With the official start of summer just around the corner, here is a quick review of our watering, soil prep and planting basics from our Watering 101 care sheet.
Watering to Establish
The goal of good watering (deeply and infrequently) is to encourage roots to grow deeper and access a larger, more stable volume of water which isn’t subject to the drying effects found at the surface. Deep soaking puts water down where you want the roots to grow and infrequent watering forces them to go searching. Only new plantings and plants in pots are okay with daily water when needed.
How to Water
How you apply water has a lot to do with where it ends up. Very few soils around here can absorb an hour's worth of water applied all at once; you may have to apply it more slowly or in smaller doses. So how do you deep water?
- When watering by hand: for smaller plants, it’s best to build a basin which extends just beyond the drip line and fill it two or three times. For larger plants, apply a slow trickle of water for 20 to 30 minutes at several spots around the drip line of the plant.
- When watering by sprinkler (in ground or manual): run your sprinkler to the point of run-off; turn off and allow the water to penetrate, repeat once or twice. Most sprinkler systems can and should be programmed to cycle through stations repeatedly. It’s always best to water in the morning so your plants are dry before nightfall when wet foliage will encourage a number of diseases.
- When watering by drip system: run system long enough (usually an hour or two) to apply adequate water; most emit a gallon or two per hour. Water moves down and out through the soil, wetting a cone of soil, so initially, emitters should be placed on top of the root ball a few inches out to the side so the water will miss the roots. Check emitters regularly, as they clog easily.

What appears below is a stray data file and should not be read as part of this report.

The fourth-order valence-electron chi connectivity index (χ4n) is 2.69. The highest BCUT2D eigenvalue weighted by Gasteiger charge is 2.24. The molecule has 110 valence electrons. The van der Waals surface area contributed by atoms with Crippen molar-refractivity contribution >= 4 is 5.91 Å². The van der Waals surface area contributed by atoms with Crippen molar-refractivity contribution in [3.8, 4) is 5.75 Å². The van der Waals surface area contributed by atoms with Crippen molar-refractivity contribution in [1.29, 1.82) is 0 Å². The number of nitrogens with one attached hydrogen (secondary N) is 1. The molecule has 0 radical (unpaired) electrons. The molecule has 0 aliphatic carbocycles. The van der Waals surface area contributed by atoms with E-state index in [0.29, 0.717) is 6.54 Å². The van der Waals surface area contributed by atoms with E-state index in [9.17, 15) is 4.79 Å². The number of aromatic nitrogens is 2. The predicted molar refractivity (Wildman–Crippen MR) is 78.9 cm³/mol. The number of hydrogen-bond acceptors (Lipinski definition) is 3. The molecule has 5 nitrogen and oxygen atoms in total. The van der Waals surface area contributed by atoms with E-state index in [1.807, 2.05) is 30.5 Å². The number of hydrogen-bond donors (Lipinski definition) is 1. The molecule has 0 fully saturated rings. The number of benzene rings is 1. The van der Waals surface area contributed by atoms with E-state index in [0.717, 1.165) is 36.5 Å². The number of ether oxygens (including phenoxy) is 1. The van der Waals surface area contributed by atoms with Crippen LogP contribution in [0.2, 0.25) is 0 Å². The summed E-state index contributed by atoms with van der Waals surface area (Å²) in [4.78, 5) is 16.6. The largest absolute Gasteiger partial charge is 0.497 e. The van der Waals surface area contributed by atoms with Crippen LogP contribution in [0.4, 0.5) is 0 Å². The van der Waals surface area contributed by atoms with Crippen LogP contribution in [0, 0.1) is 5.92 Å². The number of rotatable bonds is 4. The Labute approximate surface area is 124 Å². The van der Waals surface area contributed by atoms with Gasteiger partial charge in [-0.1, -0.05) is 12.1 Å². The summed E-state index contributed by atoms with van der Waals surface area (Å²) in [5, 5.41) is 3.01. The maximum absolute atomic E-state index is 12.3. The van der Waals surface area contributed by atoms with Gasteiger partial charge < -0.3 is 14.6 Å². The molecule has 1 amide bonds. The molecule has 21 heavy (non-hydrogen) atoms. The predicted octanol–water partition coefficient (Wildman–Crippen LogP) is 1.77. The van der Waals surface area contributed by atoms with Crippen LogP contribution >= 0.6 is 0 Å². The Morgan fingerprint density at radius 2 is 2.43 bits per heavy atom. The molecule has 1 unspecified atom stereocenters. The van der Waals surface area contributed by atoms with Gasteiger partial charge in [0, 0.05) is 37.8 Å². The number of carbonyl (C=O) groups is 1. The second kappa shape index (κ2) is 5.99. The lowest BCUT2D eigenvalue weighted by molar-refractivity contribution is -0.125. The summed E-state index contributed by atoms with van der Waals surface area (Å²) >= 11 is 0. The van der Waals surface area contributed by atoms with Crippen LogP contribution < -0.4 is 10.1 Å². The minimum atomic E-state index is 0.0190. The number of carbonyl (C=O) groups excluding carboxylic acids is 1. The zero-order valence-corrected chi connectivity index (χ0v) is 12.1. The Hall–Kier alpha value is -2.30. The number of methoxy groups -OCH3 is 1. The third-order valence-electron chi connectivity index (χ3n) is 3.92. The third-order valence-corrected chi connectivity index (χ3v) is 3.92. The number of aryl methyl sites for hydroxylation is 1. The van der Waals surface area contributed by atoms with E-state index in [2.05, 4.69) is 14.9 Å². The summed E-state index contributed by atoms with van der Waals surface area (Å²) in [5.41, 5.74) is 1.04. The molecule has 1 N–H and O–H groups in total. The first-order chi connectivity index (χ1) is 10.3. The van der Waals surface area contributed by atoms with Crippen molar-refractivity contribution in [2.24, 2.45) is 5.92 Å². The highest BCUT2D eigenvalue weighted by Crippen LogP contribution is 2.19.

How Often to Water
Determine watering frequency by periodically measuring how long it takes for a plant to start wilting after it has been watered thoroughly. This gives you the maximum time between waterings under those weather conditions.
“Needs regular watering” is different for every plant, but usually means that plant will never be entirely self-sufficient.
Factors to Consider
- Plant type: Trees root more deeply than shrubs or perennials; leaves that are smaller, more gray, or needle-like are all adapted to require less water. Natives may need water for the first month or two, but then want nothing beyond what mother nature gives them.
- Establishment time: Assuming good watering practices, the longer a plant is in the ground the more established and less frequently it will need supplemental watering. New plantings, on the other hand, can require water more than once a day—check on them frequently.
- Soil conditions: The fine particles of our clay soils accept water more slowly and hold onto it more tightly than sandy or loamy soils which drain more quickly.
- Exposure: The amount of sun and when it’s received affects how quickly a plant will dry, as will reflected heat from walls and wind.
- Weather: Cool and humid weather minimize water usage while warm, dry and windy weather are water demanding. Spring and summer also signal higher water use because plants are actively growing and conditions are more extreme.
Like a parent, take extra care in the beginning to nurture your plants. Meet their needs (without spoiling them) and help establish them so they become as self-sufficient as possible. Whether you have questions on existing plants in your garden or need advice on selecting new ones, we are always here to help!